Statements on the idea to open “regional disembarkation platforms” in North African countries without due consultations with these partners “have been badly received in Southern Mediterranean countries” (Euromesco, 2018). Such proposals affect the EU’s image and credibility not only among government officials in the southern vicinity but also among the civil society and the wider public. This is inextricably linked to another finding of the Survey, which is that the securitisation of EU migration policy is among the key policy areas with a potentially negative effect on the stability of the Southern and Eastern Mediterranean countries (see Graph 2).
Graph 2: From the following options that relate either to the situation of the EU or to its policies, which ones are likely to have the most negative effect on the stability of SEM countries? (respondents were asked to choose 2 options out of 6)
While the migrant smuggling business and difficulties in repatriating migrants represent a challenge to Europe, exporting these challenges to North Africa only means that the problems are being exported to more fragile countries. Potentially coercing North African states into hosting these facilities could lead to more dissatisfaction and anger at the governments in place, in an environment which is already marred by loss of trust in state institutions.
“Exporting the challenges posed by the migrant smuggling business and difficulties in repatriating migrants from the EU to Northern African countries means that these problems are exported to more fragile countries.”
The EU’s approach towards North African countries has been underpinned by a contradiction between attempting to build strategic partnerships with these countries while at the same time seeking to turn them into a buffer zone (Bach, 2010). This contradiction has impeded a fruitful cooperation on migration, as in the case of negotiations on the double readmission and visa facilitation agreements with Morocco and Tunisia, the EU’s closest Southern Mediterranean countries. Despite several rounds of negotiations, progress has been limited. One of the contentious points in these negotiations relates to the clause on returning third country nationals – foreign migrants, mostly from sub-Saharan Africa, who transited through North Africa to arrive in Europe – in the readmission agreement. Tunisia and Morocco have been reluctant to agree on this for many reasons, including that they see the inclusion of this clause as an attempt for the EU to outsource repatriations of migrants. Unless the EU thinks outside the crisis box, these negotiations risk being an endless tale.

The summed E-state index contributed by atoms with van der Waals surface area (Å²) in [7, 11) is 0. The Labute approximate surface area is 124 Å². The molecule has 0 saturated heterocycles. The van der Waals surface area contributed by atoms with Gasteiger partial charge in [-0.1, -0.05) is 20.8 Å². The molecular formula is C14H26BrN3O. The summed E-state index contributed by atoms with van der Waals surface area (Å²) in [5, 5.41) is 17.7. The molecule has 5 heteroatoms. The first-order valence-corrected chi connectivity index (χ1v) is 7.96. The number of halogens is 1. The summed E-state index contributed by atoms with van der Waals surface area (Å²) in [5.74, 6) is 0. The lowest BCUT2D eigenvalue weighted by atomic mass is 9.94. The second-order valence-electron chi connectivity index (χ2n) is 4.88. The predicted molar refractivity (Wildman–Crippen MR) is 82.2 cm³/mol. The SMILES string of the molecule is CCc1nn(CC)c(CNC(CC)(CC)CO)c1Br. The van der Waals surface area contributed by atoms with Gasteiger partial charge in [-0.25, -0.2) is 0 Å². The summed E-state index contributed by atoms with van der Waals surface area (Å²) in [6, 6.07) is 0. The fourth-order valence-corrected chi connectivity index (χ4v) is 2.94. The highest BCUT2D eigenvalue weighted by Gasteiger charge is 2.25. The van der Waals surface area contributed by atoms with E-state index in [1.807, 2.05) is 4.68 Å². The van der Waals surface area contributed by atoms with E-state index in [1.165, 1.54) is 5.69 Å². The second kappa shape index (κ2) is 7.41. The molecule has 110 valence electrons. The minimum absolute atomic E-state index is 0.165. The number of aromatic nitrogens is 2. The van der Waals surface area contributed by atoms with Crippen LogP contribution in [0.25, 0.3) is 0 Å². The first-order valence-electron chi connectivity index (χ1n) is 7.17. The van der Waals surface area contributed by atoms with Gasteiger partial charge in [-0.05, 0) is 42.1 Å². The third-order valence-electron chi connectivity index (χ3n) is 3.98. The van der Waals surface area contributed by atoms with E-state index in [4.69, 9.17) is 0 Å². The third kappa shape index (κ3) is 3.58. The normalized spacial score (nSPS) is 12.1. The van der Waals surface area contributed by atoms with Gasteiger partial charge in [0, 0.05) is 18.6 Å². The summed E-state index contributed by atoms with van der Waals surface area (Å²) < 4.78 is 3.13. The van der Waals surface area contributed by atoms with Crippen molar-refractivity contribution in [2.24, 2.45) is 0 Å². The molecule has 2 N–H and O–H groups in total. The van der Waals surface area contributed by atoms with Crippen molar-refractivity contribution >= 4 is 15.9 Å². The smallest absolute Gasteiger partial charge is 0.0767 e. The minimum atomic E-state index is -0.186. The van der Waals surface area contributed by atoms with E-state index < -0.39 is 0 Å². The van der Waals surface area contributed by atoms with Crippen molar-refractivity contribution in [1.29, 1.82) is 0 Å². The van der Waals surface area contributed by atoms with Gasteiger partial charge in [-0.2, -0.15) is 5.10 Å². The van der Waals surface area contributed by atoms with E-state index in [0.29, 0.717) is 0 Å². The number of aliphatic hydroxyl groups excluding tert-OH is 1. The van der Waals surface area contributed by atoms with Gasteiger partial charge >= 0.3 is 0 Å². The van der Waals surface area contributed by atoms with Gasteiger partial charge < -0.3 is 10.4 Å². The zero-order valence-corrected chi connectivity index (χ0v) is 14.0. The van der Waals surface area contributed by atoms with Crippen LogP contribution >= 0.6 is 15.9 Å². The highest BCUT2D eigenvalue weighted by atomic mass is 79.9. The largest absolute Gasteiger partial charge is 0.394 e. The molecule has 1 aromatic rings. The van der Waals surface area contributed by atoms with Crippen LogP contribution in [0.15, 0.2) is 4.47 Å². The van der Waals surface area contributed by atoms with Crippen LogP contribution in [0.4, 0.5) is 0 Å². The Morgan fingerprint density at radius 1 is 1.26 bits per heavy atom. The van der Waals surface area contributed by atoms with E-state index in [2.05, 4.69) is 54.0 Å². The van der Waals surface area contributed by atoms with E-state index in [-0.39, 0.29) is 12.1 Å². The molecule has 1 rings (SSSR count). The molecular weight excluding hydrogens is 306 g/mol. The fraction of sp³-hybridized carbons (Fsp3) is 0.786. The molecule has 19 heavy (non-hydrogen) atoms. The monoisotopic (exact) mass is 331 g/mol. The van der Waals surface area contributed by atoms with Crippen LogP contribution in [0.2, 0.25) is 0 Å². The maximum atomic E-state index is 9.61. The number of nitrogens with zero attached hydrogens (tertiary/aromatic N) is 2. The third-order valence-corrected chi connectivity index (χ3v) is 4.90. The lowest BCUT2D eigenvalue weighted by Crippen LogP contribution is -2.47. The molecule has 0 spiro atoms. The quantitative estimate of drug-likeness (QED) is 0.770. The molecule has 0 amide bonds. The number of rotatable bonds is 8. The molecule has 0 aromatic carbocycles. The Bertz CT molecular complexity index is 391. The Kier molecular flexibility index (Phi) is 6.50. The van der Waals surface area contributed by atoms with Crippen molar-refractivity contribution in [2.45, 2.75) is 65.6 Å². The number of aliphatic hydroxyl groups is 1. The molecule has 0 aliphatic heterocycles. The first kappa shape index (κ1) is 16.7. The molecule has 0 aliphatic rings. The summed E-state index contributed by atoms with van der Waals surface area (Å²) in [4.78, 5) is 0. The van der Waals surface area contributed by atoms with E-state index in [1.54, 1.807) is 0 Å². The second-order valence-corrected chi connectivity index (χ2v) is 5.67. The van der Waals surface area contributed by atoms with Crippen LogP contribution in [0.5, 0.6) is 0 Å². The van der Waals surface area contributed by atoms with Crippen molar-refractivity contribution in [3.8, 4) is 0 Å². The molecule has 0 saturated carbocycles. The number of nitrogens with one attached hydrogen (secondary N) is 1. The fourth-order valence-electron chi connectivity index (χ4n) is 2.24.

“Unless the EU thinks outside the crisis box, these negotiations risk being an endless tale.”
The threat of deteriorating EU-North Africa relations due to securitisation of migration is even more prominent amidst a changing landscape of international cooperation. The current political environment is marked by “the empowerment of non-Western states, non-state actors, and individual citizens” and “shaped by a wider competition in terms of power, money, commerce, diplomacy, and influence both between and within polities” (Kausch, 2018). That is to say the EU faces competition from many actors in the region, and instrumentalising migration cooperation could potentially reduce the EU’s leverage with the southern neighbours. The EU thus needs to adapt its policies and instruments to this changing environment, and move with the southern neighbours should be at the heart of this adaptation to the evolving environment. Enhancing EU-North Africa relations will need to forgo proposals that are likely to fuel tensions in southern countries and to channel distrust in the relationship. It has been argued elsewhere that Tunisia, for example, provides a convenient case to try more innovative and ambitious approaches in cooperation with the southern neighbourhood (Kaush, 2018; Zardo & Abderrahim, 2018).